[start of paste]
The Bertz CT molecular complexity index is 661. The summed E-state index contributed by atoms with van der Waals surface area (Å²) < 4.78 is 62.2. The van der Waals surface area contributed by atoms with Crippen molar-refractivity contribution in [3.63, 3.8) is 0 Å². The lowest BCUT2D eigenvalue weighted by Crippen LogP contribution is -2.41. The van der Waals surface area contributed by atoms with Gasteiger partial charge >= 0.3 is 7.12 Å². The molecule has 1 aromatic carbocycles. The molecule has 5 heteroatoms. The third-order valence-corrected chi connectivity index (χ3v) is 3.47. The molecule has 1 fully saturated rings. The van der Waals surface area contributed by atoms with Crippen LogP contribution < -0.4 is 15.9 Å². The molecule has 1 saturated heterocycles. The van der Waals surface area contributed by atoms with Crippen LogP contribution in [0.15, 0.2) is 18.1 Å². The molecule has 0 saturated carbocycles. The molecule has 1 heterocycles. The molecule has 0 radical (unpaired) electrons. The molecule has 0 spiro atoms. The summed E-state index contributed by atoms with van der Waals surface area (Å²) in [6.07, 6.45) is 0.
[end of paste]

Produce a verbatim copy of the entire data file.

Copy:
The Bertz CT molecular complexity index is 661. The summed E-state index contributed by atoms with van der Waals surface area (Å²) < 4.78 is 62.2. The van der Waals surface area contributed by atoms with Crippen molar-refractivity contribution in [3.63, 3.8) is 0 Å². The lowest BCUT2D eigenvalue weighted by Crippen LogP contribution is -2.41. The van der Waals surface area contributed by atoms with Gasteiger partial charge >= 0.3 is 7.12 Å². The molecule has 1 aromatic carbocycles. The molecule has 5 heteroatoms. The third-order valence-corrected chi connectivity index (χ3v) is 3.47. The molecule has 1 fully saturated rings. The van der Waals surface area contributed by atoms with Crippen LogP contribution < -0.4 is 15.9 Å². The molecule has 1 saturated heterocycles. The van der Waals surface area contributed by atoms with Crippen LogP contribution in [0.15, 0.2) is 18.1 Å². The molecule has 0 saturated carbocycles. The molecule has 1 heterocycles. The molecule has 0 radical (unpaired) electrons. The molecule has 0 spiro atoms. The summed E-state index contributed by atoms with van der Waals surface area (Å²) in [6.07, 6.45) is 0.